Archived—Organizing a star party

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The hands-on universe

I have long found that many students are excited by space science. I have recently discovered the Hands-On Universe, a very exciting resource for young astronomers, thanks to a friend at Industry Canada's St. John's office.

The Hands-On Universe allows students from around the world to request observations from an automated 30" telescope, to select and download images from an archive of more than 1500 images, and to learn the math and science involved in professional astronomy. The big appeal of this project is that it allows me to give students a chance to do some real leading-edge science work - the program puts kids in the shoes of professional astronomers.

The program was created by the American National Science Foundation and Department of Energy. There are currently efforts under way in this country to encourage more Canadian participation in the program. To learn more about the Hands-On Universe, look it up on the World Wide Web.

David Keefe
Menihek Integrated High School
Labrador City, Newfoundland and Labrador

Although he gets great satisfaction out of teaching students who go on to careers in science, David Keefe believes that one of the most important contributions he can make as a teacher is to introduce science to students who will leave the official world of science behind when they graduate. He wants every student in his class to realize that there is a place for them in science, even if it is only as a pastime.

In his years of teaching, Mr. Keefe has enthusiastically organized extra-curricular activities such as astronomy and rocketry clubs. He is proud to say that these clubs have added a little enlightenment to students ranging from really exceptional learners to those who absorbed very little science outside of what they picked up in his clubs.

Mr. Keefe has organized clubs around subjects that he is passionate about, believing that his passion will communicate itself to students. He began with an astronomy club and that began with a star party.

How to get students to reach for the stars

We live in a world where people rarely look up into the night sky. For centuries before us, though, that night sky was a source of wonder and awe to humans. It can still have that effect on today's high school students.

The purpose of a star party is to get students out and looking up. For every star party you have, there will be some participants who will embark on a life-long interest in astronomy. Others will not be so powerfully affected, but they will remember; years later they will tell a child, "Look up there; that is the pole star. Let me show you how you can always find it."

To organize a party, I build interest by talking it up in my classes. I also make up some posters to place around the school telling students to show up and BYOB (Bring Your Own Binoculars).

Besides bringing themselves and possibly some binoculars, the students don't have to do anything else to prepare. They do not have to have very good quality binoculars either. Serious star gazers like to use more powerful binoculars (10 * 50 at a minimum) than what most people have in their homes (usually anywhere from 6 * 50 to 8 * 40). Less powerful binoculars are just fine to start with, however. Anything that has a lens wider in diameter than the human eye will increase light-gathering ability.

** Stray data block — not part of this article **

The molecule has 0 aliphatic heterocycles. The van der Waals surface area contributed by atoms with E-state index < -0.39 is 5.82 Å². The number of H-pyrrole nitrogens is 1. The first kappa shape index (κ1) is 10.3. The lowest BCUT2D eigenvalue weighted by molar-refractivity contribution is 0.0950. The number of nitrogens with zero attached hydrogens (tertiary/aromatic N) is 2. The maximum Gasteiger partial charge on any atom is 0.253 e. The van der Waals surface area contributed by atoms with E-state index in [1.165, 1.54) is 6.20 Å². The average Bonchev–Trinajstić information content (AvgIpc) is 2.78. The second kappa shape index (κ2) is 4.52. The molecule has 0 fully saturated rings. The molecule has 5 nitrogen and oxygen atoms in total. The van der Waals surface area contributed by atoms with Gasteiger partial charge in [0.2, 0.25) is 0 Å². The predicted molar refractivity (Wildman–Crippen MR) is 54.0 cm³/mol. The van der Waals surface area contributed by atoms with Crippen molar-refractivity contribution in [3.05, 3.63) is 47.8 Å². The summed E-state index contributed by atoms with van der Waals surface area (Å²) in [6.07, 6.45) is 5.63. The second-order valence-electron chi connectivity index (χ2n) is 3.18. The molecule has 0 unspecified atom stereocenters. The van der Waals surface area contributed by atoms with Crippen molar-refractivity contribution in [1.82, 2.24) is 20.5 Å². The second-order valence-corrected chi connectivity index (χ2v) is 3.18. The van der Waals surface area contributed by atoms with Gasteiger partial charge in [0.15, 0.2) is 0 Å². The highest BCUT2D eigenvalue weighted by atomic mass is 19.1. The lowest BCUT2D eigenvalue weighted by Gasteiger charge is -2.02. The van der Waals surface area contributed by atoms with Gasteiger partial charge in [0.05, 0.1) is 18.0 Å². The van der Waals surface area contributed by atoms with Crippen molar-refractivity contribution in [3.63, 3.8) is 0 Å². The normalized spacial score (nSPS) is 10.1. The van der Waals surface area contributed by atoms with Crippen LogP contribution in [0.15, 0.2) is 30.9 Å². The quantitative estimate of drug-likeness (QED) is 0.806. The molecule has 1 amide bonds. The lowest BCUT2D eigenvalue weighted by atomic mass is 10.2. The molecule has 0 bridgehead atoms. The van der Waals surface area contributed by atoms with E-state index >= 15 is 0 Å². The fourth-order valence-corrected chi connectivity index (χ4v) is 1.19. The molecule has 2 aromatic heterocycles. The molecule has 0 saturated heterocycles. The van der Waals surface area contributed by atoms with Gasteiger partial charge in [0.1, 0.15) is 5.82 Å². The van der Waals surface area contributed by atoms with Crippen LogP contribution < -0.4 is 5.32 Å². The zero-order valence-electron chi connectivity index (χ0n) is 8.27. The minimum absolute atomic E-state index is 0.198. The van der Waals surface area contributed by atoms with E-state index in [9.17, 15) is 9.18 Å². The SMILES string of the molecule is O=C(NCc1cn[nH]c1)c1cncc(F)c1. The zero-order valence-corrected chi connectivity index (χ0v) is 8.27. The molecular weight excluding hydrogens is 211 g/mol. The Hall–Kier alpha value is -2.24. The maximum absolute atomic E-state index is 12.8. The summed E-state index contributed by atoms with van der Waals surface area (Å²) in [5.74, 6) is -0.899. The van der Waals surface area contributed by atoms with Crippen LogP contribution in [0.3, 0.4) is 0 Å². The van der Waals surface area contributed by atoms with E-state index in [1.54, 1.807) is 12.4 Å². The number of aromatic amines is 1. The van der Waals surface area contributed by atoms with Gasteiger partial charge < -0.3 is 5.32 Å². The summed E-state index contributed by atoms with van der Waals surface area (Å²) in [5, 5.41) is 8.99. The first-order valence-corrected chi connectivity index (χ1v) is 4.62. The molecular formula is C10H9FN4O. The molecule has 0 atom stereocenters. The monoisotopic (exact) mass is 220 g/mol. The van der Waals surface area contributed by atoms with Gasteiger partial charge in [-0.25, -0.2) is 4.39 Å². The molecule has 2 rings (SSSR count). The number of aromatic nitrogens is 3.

Those of us who live in small communities have a big advantage over people who live in big cities when it comes to stargazing. The bright lights of a city produce a lot of "light pollution" that blocks out the ability to see heavenly bodies. It is best to get outside of town if you can. But even in the centre of town you will be able to see some things if you find a place where there is no light shining in your eyes.

To prepare for the event, I usually organize a few activities. If the moon is going to be out that night, I will have people try to spot some of the more visible surface features. I will generally try to introduce people to some new constellations besides the Big and Little dippers - perhaps Orion, Cassiopeia and the Andromeda nebula.

I try to keep the structured activities to a minimum so that everyone has lots of time just to look. To help people navigate their way around the sky I provide them with photocopies of a simple star map. Most astronomy magazines regularly publish good ones.

Almost any night will produce some surprises, ranging from shooting stars to, if you are really lucky, the aurora borealis. One of the most dependable treats is spotting satellites. In the hours just after the sun goes down, it is at the right angle to shine brightly on earth-orbiting satellites. These look just like stars only they move, generally crossing the sky in one or two minutes. Most move from north to south or vice versa. Some satellites twinkle because they are tumbling in space.

Just seeing the night sky and any surprises that we are lucky enough to catch produces what I call the "Wow Factor." It is a sense of wonderment and excitement in people, which I take advantage of to slip a little bit of science into the discussion - not enough to scare anybody, but just enough to firmly establish the link between the wonder and the science.

Some students will want to do more than wonder. They will want to find out much more about the night sky, and that is how the astronomy club comes in. There is a wide variety of books and magazines that will help you organize and maintain a club for these keen students.

In many ways, the astronomy club is the easiest part because that is where you learn together. You and the faithful members become partners, all looking for and sharing information. Astronomy is one of those things whereby the more you see, the more you want to know. It has ever-increasing returns.

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